Pearson | 21st-century skills: Teaching empathy? It’s complicated.
Until recently, most people thought that empathy was something you were born with. You either had it or you didn’t. However, research gathered by scientists and doctors over the past few decades shows growing evidence that empathy can and should be taught.
Slate | Roald Dahl’s Matilda Turns 25
As children we read to escape—to enter fantasy worlds where a bespectacled boy can discover he’s a wizard or a brave girl can find a magical passage through a wardrobe. But we also read to find reflections of ourselves. Matilda was the first novel in which I, a shy, bookish child, saw myself.
To Kill a Mockingbird is perhaps our foremost example of the private reading experience writ larger by its communal–and now multigenerational–replication.
HORN BOOK MAGAZINE | WHAT MAKES A GOOD YA ROAD TRIP NOVEL?
How do I know a road trip book is really good? Because just like Kerouac’s roman candles, it makes me go “Awww!” at the end.
It’s impossible to predict what kind of world young women reading these novels 10, 15, 25 years from now will inhabit. Best-case scenario? Teens will be both amused and appalled by the idea of a society in which women’s bodies are not their own. Worst case? They’ll be living in one.
BUZZFEED | BEYOND MAGENTA
Cameron and the five other transgender young adults who are profiled in Susan Kuklin’s newest nonfiction work for teens, Beyond Magenta, have to create new gender terms. The old ones won’t work for them. They must grapple with stuff as seemingly arbitrary as pronoun usage as well as the complexities of sexuality, gender, and identity.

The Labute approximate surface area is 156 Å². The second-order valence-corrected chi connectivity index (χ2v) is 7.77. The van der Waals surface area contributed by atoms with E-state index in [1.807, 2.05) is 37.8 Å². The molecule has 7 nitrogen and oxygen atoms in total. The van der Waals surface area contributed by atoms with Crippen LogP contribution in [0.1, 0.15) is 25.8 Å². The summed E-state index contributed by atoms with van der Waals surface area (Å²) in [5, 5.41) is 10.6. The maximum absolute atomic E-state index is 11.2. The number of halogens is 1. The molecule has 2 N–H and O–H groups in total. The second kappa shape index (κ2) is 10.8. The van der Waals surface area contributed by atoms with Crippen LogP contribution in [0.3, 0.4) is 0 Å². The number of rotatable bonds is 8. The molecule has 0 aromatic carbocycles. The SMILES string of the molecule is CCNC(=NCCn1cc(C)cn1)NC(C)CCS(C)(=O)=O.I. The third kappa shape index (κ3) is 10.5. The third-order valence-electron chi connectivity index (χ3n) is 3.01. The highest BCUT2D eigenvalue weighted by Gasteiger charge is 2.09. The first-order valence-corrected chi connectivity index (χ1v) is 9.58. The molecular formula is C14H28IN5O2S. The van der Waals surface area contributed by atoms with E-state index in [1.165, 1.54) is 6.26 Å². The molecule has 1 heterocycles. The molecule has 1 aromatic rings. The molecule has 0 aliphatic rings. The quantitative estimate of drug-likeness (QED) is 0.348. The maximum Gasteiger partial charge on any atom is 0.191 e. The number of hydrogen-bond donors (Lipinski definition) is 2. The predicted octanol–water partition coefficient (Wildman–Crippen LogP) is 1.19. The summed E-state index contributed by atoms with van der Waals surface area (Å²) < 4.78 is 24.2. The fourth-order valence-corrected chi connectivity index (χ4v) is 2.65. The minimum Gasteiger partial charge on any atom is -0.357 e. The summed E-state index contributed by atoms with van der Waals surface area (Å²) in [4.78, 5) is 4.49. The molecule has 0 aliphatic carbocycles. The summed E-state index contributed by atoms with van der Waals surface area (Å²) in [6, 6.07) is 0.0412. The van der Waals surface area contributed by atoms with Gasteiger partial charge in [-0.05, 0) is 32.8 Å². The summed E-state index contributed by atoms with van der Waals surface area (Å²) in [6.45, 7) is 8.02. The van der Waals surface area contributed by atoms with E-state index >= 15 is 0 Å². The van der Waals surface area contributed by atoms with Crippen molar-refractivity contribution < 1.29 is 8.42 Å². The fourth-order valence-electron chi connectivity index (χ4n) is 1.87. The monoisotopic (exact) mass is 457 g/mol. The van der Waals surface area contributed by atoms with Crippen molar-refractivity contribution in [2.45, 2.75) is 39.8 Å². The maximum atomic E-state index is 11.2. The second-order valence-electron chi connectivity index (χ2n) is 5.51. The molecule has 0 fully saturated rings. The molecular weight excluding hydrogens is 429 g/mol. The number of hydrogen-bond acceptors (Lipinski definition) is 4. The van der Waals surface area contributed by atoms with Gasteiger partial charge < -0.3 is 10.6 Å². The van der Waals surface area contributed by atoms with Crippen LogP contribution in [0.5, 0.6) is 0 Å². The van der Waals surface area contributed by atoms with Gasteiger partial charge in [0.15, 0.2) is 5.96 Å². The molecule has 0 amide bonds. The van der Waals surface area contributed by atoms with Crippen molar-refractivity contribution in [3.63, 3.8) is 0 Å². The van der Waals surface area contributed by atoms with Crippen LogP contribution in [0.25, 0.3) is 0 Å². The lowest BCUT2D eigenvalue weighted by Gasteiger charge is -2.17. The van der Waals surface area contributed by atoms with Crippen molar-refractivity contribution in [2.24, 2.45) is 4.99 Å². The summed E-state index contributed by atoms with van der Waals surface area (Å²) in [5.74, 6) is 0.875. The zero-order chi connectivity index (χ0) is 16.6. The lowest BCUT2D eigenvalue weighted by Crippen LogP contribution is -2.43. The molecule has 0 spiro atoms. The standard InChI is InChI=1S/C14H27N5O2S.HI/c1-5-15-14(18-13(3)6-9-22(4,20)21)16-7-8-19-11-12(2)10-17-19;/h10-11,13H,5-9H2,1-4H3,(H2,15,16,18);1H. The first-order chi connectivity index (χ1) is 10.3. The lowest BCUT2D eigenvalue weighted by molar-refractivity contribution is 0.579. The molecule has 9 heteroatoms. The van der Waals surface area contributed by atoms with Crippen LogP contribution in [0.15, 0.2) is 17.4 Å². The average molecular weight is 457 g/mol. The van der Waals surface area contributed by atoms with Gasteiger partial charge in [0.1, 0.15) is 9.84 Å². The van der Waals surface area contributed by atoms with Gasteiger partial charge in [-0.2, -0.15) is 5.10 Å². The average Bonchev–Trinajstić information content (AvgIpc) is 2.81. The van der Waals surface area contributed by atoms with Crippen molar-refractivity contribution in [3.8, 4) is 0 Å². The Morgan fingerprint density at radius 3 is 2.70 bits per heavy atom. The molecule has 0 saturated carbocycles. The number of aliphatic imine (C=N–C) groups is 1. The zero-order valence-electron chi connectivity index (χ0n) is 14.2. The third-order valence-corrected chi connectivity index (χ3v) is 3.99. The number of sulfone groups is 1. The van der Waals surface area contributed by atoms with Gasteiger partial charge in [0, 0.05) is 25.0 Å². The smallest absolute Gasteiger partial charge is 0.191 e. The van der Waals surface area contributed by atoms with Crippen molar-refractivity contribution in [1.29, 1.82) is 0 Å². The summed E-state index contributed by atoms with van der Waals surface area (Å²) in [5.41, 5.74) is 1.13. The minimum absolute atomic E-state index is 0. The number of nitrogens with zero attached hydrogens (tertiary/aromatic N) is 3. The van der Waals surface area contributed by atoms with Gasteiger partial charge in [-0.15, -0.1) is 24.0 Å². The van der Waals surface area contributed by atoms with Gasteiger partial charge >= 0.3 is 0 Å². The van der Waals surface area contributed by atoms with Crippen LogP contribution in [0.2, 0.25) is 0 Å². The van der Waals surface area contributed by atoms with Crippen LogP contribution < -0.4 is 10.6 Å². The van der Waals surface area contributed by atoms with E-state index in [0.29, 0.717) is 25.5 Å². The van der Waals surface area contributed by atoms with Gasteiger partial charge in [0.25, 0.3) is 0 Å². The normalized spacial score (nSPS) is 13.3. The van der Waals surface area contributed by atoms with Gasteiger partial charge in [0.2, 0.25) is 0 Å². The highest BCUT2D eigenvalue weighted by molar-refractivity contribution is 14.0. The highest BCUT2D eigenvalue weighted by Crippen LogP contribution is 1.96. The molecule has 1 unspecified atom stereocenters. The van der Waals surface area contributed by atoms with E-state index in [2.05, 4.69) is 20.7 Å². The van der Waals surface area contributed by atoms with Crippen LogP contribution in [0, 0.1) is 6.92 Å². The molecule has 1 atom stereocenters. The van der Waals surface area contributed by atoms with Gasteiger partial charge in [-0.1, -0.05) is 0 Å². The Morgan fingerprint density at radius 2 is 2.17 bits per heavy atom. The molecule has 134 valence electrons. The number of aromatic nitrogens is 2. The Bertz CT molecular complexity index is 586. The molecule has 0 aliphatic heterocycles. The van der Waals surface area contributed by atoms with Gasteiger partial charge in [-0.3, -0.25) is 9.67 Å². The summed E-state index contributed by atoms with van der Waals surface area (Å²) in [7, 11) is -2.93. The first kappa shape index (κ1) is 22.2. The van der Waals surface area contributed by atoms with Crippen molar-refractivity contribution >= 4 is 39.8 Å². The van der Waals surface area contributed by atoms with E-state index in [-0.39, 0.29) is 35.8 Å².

LA REVIEW OF BOOKS | THE PHANTOM TOLLBOOTH TURNS 50
Adults not only take short trips to the “Doldrums,” they make entire vacations out of existential despair. The adventure in Tollbooth doesn’t change; it’s the meaning we find in it that evolves.
Interviews & Profiles
BOSTON GLOBE | CAMBRIDGE’S LOIS LOWRY, ARCHITECT OF THE ORIGINAL YOUNG ADULT DYSTOPIA
The Giver is a precursor to these bestsellers and others in so many ways. It was a dystopian novel for young readers before post-apocalyptic settings became a trend; a title with adult appeal before parents started unabashedly perusing the teen sections of libraries; and beautifully written exploration of human connection when many thought children were not ready for such depth.